About this day
For A-level and IB students
An invaluable opportunity for students to immerse themselves in the fascinating world of Russian history.
Following our successful and popular day last year, we are delighted to be running this programme again this autumn. This exciting day will appeal to all A-level students studying Russian history, focusing on the period 1894 – 1953. World-class historians and outstanding speakers will present exciting and relevant talks to inspire, inform and entertain. Topics covered will range from the end of Romonov rule and the Revolutions to communist government under Lenin through to the Stalin era. An examination session providing first-hand guidance and insights to help boost students’ confidence and grades, will be delivered by Dr Robin Bunce of Homerton College, Cambridge, who will also chair the day.
Programme & speakers
Stalin: his dictatorship and legacy Martin McCauley, Historian
Was Stalin a psychopath? Why did he become the dominant lead by 1928? How did he keep control in the 1930’s? When was he at his most dangerous? Martin McCauley will explore Stalin’s rise to power, the effect of his dictatorship on politics, society, security and the economy and the many lasting legacies left from his years in power.
About Martin McCauley
Martin McCauley is a British historian and former senior lecturer at the School of Slavonic and East European Studies, at University College London. He is a regular commentator in the media on Russian affairs and has published widely, including on the Soviet Union and Stalin.
The last Tsar: the reign of Nicholas II and the collapse of the Romanov dynasty Daniel Beer, Royal Holloway, University of London
Daniel Beer will examine the autocracy’s failure to meet the challenges of modernisation and to adapt to the rise of mass politics. He will show how the revolutionary movement in 1905 was only contained but never defeated and will explore how the First World War sealed the fate of the tsarist regime.
About Daniel Beer
Daniel Beer is Senior Lecturer at Royal Holloway, University of London. He is the author of Renovating Russia and The House of the Dead, which was shortlisted for the Wolfson History Prize.
Revolution, Civil War and the rise of Communism Robert Service, University of Oxford
Professor Robert Service will explore the impact of war, revolution and dictatorship on government, society and the economy during the Revolutionary period. Talk details to follow.
About Robert Service
Robert Service is Emeritus Professor of Russian History at St Anthony’s College, University of Oxford. His research interests cover Russian history from the late 19th century to the present day, with a particular focus on the period from the October Revolution to Stalin’s death. He has published widely, including biographies of Lenin, Stalin and Trotsky.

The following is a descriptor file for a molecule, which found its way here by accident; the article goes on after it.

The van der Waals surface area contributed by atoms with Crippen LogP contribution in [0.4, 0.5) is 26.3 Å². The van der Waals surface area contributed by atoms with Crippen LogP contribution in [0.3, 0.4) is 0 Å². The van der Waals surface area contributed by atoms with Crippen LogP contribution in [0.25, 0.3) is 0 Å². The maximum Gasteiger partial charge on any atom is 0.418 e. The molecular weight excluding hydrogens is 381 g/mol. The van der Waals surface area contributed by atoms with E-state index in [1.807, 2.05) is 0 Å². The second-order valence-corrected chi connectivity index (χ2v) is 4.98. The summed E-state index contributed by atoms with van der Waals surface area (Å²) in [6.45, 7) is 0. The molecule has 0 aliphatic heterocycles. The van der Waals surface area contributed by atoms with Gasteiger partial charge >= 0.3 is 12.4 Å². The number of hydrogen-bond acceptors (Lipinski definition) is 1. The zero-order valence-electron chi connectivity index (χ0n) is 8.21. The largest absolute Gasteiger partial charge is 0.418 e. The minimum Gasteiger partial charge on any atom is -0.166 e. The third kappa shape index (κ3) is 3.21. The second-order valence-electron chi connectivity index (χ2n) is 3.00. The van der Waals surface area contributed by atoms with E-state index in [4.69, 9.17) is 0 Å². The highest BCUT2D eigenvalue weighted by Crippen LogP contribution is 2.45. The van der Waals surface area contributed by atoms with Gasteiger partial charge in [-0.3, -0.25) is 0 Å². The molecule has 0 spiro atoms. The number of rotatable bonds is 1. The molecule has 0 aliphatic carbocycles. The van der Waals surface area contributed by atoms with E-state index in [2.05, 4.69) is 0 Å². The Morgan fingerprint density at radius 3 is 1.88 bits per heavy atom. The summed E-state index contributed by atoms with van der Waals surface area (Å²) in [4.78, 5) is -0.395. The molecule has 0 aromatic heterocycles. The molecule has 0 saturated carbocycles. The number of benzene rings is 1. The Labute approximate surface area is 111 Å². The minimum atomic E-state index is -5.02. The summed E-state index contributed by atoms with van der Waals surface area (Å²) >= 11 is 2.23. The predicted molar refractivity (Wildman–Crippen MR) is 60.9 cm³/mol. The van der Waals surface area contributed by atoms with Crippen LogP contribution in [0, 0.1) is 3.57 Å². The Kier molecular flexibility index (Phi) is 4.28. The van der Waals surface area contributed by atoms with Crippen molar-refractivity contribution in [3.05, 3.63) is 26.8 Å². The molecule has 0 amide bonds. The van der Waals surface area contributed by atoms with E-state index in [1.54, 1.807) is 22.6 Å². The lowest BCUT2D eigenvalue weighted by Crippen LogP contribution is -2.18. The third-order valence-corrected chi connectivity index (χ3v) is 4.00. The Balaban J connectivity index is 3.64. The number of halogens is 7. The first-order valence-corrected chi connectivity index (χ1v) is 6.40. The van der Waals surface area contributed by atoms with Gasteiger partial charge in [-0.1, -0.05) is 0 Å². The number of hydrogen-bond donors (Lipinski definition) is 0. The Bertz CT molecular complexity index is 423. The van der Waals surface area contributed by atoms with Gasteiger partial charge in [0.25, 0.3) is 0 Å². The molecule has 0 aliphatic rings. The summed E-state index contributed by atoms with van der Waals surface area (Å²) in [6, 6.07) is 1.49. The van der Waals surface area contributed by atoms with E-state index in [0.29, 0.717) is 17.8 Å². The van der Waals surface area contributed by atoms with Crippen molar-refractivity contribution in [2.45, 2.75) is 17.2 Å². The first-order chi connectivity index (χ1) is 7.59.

'NEP Be Damned!': The fate of the New Economic Policy Andy Willimott, University of Reading
Andy Willimott will seek to explain how the NEP years were actually a contradiction because while the economic policy was a conservative one, it also initiated more radicalism in the cultural sphere (hence the publication of Trotsky’s Problems of Everyday Life, focusing debate around the socialist lifestyle).
About Andy Willimott
Dr Andy Willimott is Lecturer in Modern Russia/Soviet History at the University of Reading. He has published on the social and cultural history of revolutionary Russia and the early Soviet state, with a particular interest in the formation and experience of radical ideology. His most recent book is Living the Revolution: Urban Communes & Soviet Socialism, 1917-1932.
British women visitors to Stalin’s Russia: from fellow traveller to Purge victim Jane McDermid, University of Southampton
Most British visitors to Soviet Russia in the 1920s and 1930s were male from a variety of social and political backgrounds such as MPs (including a few Conservatives), trade unionists, academics and journalists. Some were committed communists but more were sympathetic non-communists termed ‘fellow travellers’ (or more pejoratively, Lenin’s ‘useful idiots’) who were courted by the Soviet authorities. Yet though fewer British women than men visited Soviet Russia, a significant number did. Some might be seen as critical friends, others victims of the terror and one infamous visitor embraced the Stalinist image of communists as ‘engineers of human souls’. This talk will examine the variety of experiences and responses to travel in Stalin’s Russia during his imposed ‘revolution from above’.
About Jane McDermid
Dr Jane McDermid is Emeritus Fellow in History at the University of Southampton, specialising in 19th and 20th century British and Russian history. Her areas of expertise focus on gender, war and revolution, and she is the author or co-author of a number of books, including Women and Work in Russia 1880-1930, Midwives of the Revolution and Revolutionary Women in Russia, 1870-1917.